By Bill Buckley
In the waning days of the season, subzero temperatures can cause sloughs, flooded fields, and refuges to lock up, and even large rivers can become mired in shelf ice and ice floes. Under these conditions, spring-fed creeks and small streams with fast-flowing water will often remain ice free and become prime spots for ducks seeking open water. Following are some expert tips on hunting these honey holes.
Finding Small Water
Some of the best late-season waters are not only small but also remote. Earlier in the season these spots may not be attractive to ducks, but when other waters freeze over, or when ducks have been pressured in more accessible places, these tiny openings can become waterfowl magnets. While there’s no substitute for in-the-field scouting, Google Maps is a phenomenal tool for ferreting out small waters that vegetation often hides at ground level.
Any stream or creek has the potential to contain at least some open water. Drake Waterfowl Elite Team member and champion caller Keith McGowan, of Smyrna, Delaware, has learned not to overlook small creeks, even if at first glance they appear to be iced over. “You can have 600 yards of frozen water, then hit a 150-foot stretch where an underwater spring raises the water temperature just enough to keep it open. Sharp bends can also increase water movement enough to prevent them from freezing up,” he says.
Veteran waterfowler Hank Garvey, of Plum Island, Massachusetts, concentrates on creeks in salt marshes once cold weather starts forming ice in the marshes and bays around his home. “As the tide comes in, shifting ice will force birds off the bays and into tidal creeks. Find a bend where the current keeps water from freezing, and where wind keeps the ice out,” he suggests. “That’s where you’ll find ducks. Typically, creeks are best hunted on a rising tide, beginning halfway between low and high tides.”
Concealment and Shooting
Because fall storms flatten most of the marsh vegetation, Garvey hunts from either low-profile boats or layout blinds. McGowan has more cover at his disposal, preferring to build blinds against creek banks that have been carved out by high water and are sheltered by overhanging trees and bushes. You don’t want to be right on the water’s edge, though. Stay back far enough so ducks can’t scrutinize you while they’re working the decoys.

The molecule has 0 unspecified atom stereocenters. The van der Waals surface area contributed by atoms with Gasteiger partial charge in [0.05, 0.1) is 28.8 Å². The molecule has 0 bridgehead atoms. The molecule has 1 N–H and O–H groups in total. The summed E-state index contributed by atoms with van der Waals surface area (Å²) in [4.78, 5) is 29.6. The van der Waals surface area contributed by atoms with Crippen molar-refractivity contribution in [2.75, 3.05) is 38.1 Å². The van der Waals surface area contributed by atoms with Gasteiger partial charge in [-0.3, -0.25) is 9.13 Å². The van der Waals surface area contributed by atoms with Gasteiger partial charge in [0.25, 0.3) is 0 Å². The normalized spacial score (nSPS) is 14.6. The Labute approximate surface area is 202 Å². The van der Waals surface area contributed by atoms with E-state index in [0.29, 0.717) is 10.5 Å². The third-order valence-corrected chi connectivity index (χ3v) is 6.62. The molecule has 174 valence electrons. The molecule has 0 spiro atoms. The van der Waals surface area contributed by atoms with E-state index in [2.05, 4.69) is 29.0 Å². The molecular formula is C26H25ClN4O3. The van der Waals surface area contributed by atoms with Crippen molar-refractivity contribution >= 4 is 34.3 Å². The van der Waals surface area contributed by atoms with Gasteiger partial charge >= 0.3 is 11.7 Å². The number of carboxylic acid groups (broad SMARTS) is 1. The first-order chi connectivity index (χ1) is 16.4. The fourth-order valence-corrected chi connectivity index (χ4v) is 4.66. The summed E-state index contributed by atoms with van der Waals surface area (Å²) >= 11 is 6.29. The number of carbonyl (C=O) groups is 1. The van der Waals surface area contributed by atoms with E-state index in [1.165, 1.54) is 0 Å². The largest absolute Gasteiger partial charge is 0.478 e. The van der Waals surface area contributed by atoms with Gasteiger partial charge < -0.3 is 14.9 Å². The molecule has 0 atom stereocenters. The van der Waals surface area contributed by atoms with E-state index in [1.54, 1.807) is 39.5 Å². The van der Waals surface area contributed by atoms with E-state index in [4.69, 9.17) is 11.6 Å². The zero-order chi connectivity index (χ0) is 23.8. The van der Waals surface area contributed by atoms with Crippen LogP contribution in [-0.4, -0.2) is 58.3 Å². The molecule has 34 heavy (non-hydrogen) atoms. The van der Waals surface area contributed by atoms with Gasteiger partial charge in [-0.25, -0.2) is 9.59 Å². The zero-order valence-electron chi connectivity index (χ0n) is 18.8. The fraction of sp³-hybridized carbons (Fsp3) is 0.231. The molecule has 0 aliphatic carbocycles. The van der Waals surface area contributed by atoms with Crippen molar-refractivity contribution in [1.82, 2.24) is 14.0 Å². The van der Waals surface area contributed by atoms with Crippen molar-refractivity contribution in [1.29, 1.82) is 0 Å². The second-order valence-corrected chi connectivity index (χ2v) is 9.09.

McGowan says another reason for not setting up right next to the decoys is to give your shot pattern time to open up. “I like to be 30 yards from the center of the spread,” he says, “not only so I’m not under a microscope but also to allow shot patterns to spread out to about 2 1/2 feet in diameter with good shot density.”
Decoys and Calling
For most small-water hunting you don’t want lots of decoys. Because Garvey typically works small flights of black ducks and mallards, six to eight decoys work well, although placing them for maximum visibility to passing ducks is crucial.
McGowan might use only two to three decoys if he bumps small groups out of a hole. “I like to match the hatch,” he says. “If the ducks are in small bunches, then a few black duck decoys and minimal calling are perfect. I’ll use an occasional greeting call, but mostly some feeding and lazy-hen calls. But if I push out 100 birds, then I’ll put out several dozen decoys, including floaters in the hole and some full-bodies along the ice. I’ll also call a fair amount, using fewer greeting calls than feed calls and quacks.
“We stay away from spinning-wing decoys, as well as those spreads of a dozen to two dozen decoys that most hunters routinely use. To avoid a toy-soldier look, we’ll use half hitches to wrap decoy cords along different parts of the keels; this makes decoys move more in the current. For added realism we’ll also tie some cords so that the decoys look like they’re swimming downstream. Remember that while open water is the main attractor here, you’re also hunting educated ducks.”